Trooper who won suit over leave cleared to resume former duties

22-year veteran says he might retire instead

May 21, 1999|By Eric Siegel | Eric Siegel,SUN STAFF

A Maryland State Police trooper -- prevented by his superiors from working as a flight paramedic since winning a sex discrimination lawsuit against the agency 3 1/2 months ago -- has been given the go-ahead to resume his duties with the medical evacuation helicopter unit.

Tfc. H. Kevin Knussman, who is using the extended paternity leave a jury ruled he was improperly denied after the birth of his first daughter in 1994, said yesterday that he is still upset with his treatment by the state police and that he might retire after his leave is up rather than return to his job.

"There's certainly that possibility," said Knussman, 42. The 22-year trooper was awarded $375,000 by a federal jury in Baltimore that found he was unconstitutionally discriminated against because of his gender.

"There's clearly some issues involving the state police and how they've treated me that plays into my decision," the Easton resident said. "I think the state police were wrong in what they did."

Noting Knussman's trial testimony that he couldn't remember the treatment he gave to two patients and that he was depressed after the denial of his leave, state police officials insisted that Knussman undergo a psychiatric examination before they would allow him to return to work as a flight paramedic. They assigned him to administrative duties but allowed him to retain his police powers and carry a badge and gun.

State police officials said the examination was necessary to determine Knussman's fitness for duty and to ensure the safety of the helicopter pilots he would be flying with and the patients he would be treating.

Knussman and his attorneys contended that the insistence on the examination was retaliation for the trooper's lawsuit.

A hearing on the issue had been scheduled for July before U.S. District Judge Walter E. Black Jr.

But Tuesday, the state police, citing testimony by Knussman's psychiatrist during a deposition for the hearing, informed Knussman by letter that the agency considered him "fit for duty" and said he could return to his job as a flight paramedic when his leave was up.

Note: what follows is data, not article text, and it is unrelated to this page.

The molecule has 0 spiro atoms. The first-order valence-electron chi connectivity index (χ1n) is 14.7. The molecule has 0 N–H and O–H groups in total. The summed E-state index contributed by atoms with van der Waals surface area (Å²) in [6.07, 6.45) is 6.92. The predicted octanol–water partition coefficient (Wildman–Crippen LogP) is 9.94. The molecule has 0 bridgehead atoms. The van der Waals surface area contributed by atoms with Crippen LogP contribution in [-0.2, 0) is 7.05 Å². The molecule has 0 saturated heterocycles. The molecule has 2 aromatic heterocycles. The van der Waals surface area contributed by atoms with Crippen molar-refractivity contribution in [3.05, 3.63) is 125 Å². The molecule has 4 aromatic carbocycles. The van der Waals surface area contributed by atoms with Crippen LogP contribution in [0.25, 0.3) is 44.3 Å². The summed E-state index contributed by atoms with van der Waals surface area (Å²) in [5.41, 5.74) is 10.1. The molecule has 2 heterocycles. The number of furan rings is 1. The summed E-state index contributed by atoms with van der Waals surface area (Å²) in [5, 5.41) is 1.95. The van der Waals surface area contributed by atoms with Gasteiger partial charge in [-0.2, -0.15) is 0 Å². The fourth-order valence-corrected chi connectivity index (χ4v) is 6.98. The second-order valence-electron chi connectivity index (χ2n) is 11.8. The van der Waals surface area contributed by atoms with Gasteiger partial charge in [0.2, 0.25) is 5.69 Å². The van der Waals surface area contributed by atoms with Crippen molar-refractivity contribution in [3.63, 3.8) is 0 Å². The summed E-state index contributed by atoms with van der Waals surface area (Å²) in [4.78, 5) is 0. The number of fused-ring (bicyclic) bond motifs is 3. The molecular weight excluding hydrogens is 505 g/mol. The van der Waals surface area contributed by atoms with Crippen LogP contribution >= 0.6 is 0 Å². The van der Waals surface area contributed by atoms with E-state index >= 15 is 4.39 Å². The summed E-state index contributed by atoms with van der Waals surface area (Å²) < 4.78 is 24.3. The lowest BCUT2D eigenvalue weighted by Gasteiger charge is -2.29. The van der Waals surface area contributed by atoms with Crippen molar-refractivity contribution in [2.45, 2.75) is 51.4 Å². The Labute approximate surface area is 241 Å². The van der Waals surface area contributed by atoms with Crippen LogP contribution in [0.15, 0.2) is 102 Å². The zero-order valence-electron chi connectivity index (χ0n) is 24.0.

Betty Stemley Sconion, an assistant attorney general representing the state police, said Knussman's visit to Dr. David Williamson, a state-certified psychiatrist, on May 10, four days before Williamson's deposition, constituted a fitness-for-duty evaluation. Williamson testified during his deposition that he found no psychological problems that would prevent Knussman from doing his work.

"The offer had been made to Tfc. Knussman early on that the evaluation could be done by someone of his own choosing," Sconion said yesterday. "Having complied, he could return to duty."

Sconion said the offer to Knussman was not a change in the state police's position.

"This was not an about-face," she said.

Knussman and his attorneys disagreed.

"We feel it is a reversal," said attorney Robin Cockey of Salisbury, who represented Knussman along with the American Civil Liberties Union of Maryland and New York.

"I am certainly pleased that they are withdrawing the last obstacle to his return to his job. But I still feel that what they put him through has been harsh and demeaning."

Sconion and Cockey said Knussman's clearance to return to work as a paramedic would not affect a pending motion by the state to set aside the jury verdict or a motion by the trooper's lawyers to recover $493,000 in legal fees from the state police.

Pub Date: 5/21/99

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